Making the case for a French leadership in a united Europe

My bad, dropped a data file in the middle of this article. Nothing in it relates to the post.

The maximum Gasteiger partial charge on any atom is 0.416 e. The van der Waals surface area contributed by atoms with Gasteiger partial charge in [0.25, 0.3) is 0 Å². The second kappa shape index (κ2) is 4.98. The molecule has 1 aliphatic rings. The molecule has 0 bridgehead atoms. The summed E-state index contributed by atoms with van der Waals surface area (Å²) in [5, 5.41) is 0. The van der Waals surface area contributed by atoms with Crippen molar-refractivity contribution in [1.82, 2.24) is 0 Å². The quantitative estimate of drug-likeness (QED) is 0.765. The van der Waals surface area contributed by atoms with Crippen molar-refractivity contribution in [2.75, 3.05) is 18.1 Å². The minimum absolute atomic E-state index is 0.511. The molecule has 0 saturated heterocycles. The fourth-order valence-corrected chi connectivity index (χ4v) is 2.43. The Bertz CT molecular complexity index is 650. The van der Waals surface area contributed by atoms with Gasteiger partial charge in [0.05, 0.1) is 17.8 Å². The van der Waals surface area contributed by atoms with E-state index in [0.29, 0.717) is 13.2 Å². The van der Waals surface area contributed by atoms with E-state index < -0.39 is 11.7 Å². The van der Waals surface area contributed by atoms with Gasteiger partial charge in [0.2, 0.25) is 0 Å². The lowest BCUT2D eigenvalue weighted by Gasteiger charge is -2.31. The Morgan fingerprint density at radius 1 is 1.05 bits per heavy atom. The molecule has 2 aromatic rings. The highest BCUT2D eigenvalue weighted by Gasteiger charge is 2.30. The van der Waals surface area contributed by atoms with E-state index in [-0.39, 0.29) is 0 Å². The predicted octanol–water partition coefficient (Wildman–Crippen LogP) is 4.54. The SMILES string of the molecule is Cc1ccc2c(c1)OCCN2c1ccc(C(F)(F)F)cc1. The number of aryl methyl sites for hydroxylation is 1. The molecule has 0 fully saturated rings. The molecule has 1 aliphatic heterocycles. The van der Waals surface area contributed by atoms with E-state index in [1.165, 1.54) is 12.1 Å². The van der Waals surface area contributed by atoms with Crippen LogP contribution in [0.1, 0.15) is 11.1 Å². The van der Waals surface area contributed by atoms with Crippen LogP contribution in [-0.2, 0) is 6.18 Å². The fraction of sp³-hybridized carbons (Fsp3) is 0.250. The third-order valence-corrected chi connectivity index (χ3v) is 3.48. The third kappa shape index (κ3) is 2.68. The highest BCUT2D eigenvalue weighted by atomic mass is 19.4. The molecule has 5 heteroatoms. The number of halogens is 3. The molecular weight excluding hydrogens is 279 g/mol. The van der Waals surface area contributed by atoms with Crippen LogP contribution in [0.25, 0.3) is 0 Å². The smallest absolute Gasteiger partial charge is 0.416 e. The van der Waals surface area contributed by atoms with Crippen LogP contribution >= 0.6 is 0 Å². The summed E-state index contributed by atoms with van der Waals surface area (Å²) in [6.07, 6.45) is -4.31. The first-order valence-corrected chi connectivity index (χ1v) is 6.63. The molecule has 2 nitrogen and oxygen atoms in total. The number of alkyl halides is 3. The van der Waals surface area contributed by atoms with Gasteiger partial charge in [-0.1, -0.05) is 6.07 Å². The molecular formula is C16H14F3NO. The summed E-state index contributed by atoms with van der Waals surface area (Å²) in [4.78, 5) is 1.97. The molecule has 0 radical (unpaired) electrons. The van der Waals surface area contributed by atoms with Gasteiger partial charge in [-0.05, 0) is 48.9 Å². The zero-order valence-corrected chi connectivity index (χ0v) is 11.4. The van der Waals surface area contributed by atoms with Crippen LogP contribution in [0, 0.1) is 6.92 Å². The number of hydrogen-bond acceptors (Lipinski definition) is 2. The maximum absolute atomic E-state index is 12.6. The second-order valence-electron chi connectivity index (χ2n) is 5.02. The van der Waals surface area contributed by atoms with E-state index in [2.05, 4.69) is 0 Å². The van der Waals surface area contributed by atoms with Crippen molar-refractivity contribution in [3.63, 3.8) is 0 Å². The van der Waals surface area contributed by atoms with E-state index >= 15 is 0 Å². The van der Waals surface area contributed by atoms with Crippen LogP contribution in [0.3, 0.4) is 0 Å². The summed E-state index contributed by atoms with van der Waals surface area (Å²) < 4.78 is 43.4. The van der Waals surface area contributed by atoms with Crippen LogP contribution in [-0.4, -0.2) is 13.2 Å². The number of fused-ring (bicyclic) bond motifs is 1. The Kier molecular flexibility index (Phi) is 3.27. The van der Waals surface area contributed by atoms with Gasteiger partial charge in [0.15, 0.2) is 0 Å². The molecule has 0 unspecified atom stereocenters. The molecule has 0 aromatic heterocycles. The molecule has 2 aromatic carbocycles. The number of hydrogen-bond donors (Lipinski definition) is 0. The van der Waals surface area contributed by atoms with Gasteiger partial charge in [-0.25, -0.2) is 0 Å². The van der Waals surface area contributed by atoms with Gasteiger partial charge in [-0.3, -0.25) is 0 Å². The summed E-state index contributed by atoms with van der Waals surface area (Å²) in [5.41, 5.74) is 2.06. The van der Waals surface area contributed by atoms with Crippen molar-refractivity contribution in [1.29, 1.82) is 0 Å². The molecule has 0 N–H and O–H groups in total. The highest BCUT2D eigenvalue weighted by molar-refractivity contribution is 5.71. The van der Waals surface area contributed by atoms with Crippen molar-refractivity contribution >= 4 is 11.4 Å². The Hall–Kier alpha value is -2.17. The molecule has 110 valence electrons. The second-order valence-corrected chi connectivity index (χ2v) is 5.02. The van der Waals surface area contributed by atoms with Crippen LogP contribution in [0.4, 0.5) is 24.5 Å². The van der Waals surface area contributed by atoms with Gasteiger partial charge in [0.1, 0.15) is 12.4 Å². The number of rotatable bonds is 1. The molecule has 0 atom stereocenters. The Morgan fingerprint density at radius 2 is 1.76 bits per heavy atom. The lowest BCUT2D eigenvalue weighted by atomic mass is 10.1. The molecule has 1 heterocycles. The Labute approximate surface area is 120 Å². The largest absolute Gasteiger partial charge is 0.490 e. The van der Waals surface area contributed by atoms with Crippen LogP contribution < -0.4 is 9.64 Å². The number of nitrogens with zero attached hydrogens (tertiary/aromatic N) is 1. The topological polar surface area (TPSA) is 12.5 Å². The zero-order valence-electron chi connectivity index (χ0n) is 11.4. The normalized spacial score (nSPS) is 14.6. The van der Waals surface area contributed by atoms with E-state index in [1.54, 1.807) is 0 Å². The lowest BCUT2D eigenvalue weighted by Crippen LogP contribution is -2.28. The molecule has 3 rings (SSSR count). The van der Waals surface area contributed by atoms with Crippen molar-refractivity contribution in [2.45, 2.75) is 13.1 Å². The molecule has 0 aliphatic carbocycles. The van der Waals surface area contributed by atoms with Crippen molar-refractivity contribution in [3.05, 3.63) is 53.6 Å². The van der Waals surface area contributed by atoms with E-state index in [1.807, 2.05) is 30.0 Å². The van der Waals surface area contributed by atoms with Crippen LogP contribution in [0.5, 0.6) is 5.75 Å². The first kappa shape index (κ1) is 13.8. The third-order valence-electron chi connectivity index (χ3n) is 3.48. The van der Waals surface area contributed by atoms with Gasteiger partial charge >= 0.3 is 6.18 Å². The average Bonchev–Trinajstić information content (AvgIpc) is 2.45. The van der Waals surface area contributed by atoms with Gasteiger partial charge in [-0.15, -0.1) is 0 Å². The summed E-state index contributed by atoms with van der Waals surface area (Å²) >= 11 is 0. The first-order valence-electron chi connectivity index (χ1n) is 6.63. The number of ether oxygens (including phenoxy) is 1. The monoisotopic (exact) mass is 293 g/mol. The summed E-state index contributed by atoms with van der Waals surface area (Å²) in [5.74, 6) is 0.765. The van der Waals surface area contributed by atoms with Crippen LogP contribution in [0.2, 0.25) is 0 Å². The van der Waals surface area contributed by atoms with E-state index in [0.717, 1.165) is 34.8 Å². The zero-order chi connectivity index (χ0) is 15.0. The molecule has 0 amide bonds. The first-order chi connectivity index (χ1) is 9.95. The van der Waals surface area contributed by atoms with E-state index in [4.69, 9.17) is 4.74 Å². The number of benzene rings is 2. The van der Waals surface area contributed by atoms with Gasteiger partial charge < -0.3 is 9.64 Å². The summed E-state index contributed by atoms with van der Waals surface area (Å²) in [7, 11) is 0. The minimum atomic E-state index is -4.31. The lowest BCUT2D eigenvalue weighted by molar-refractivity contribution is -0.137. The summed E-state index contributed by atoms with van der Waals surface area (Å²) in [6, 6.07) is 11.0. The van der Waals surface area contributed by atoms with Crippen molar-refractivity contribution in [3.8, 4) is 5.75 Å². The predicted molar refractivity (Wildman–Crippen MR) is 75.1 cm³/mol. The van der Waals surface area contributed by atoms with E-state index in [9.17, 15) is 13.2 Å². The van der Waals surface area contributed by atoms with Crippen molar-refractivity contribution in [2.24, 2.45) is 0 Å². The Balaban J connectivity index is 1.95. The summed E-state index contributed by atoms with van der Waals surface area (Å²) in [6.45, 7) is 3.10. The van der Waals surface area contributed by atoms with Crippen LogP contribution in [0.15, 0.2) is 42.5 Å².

The Greek crisis has left Europe looking nervous, divided and inept. In this uncertain drama, it is Nicolas Sarkozy that appears as the animateur of a new Europe. The French president is endeavoring to broker a new consensus behind a set of actions to not only help rescue Greece, but to reform the management of the eurozone. His biggest problem lies not in Athens, but in Berlin. It seems just a short while ago that this «petit» man was dismissed as a shallow, populist, womanizing opportunist. The economy was performing badly and the French model seemed out of date. Sarkozy was the first French leader in a generation to speak warmly of the Anglo-Saxon model. And you know the French feel bad about themselves when they feel compelled to praise the Anglo-Saxons. The global recession meant that this previously derided leader was in a stronger position on the international stage, though his popularity at home fell. Economically, the French model looked safer than the casino economics of London and New York. The Greek crisis demanded an EU response. None of the official EU leaders have met the needs of the time. Commission President Jose Manuel Barroso was reappointed at the end of last year to continue to be as inoffensive as possible. The new EU Council president, Herman Van Rompuy, had to make a statement to the press outside the informal EU summit in Brussels on February 11. His mission was to give simple, clear rhetorical support on behalf of the EU to Greece’s actions to deal with the crisis. He blew it: A faltering, nervous public statement signaled uncertainty and doubt to the markets. I guess that’s what you get when you make the leader of Europe someone who is world-famous… in his own village. Into the gap walked Sarkozy. The Greek crisis presented a wonderful opportunity for him to revive the French agenda on the Maastricht Treaty. In 1990-91, the Mitterrand administration (like President Giscard d’Estaing in the 1970s) had preached that the monetary union of a single currency needed a parallel structure of «economic government.» A balance was necessary to ensure the structural adjustment and modernization of all states. The «no bail out» rule came from the austere German «ordo-liberal» philosophy: Fiscal responsibility belongs at home. The inclusion of the rule helped Chancellor Kohl persuade his voters to get rid of the Deutschmark knowing they would not be responsible for the Italians. With the markets fearing Greece defaulting, with French and German banks exposed, with other eurozone states in serious difficulty, and with the stability of the euro under threat, the argument that the eurozone had a shared interest in preventing national failure was greatly strengthened. Still, the EU has moved timorously. Angela Merkel is, of course, heavily constrained by her domestic voters and her Free Democrat coalition partners. Sarkozy has obliged her to engage in a debate about economic policy coordination, but the German attitude is still to think of punishments and self-responsibility. The German chancellor recently told the Bundestag that the eurozone members should have the ability to exclude a member state that persistently ignores the rules. She also hinted that Germany might want further austerity measures from Athens. Hello to the «Dominatrix»! The tragedy is that German economic power has allowed it to define the game. Of course, the eurozone has been put under intense pressure by Greece spending and borrowing too much. But the eurozone economy is also being held back by the Germans saving too much and not spending enough. Both are long-term problems. Moreover, up to now, the eurozone has lacked the capacity to do much about either problem. The kind of remedy that Merkel has hinted at would be foolish in the extreme. The eurozone is not a TV reality show to expel the least popular member into an economic Armageddon. Insisting on further austerity measures for Greece invites a political crisis that would overtake the fiscal emergency. Greece’s problems created an opportunity for the EU to further develop not only its solidarity, but also its governance. European unity has been built on an economic need matched to a political idea. For most of the last decade, Europe has been suffering from slothful introspection. The current fiscal crises create a window for a major advance in the competences of the EU. Many Greeks might favor a European takeover bid. Europe is often undermined by talk of «good» or «bad» Europeans. Greece is a paradox: With fiscal indiscipline and an administrative weakness undermining its ability to support the very European ideals the public supports. Europe has struggled without leadership. An enlarged EU of 27 makes it almost impossible for a stable leadership to emerge. But, for the moment, let’s hope that Sarkozy wins over Merkel. Welcome back to French leadership? Kevin Featherstone is a professor at the London School of Economics and director of the LSE’s Hellenic Observatory.

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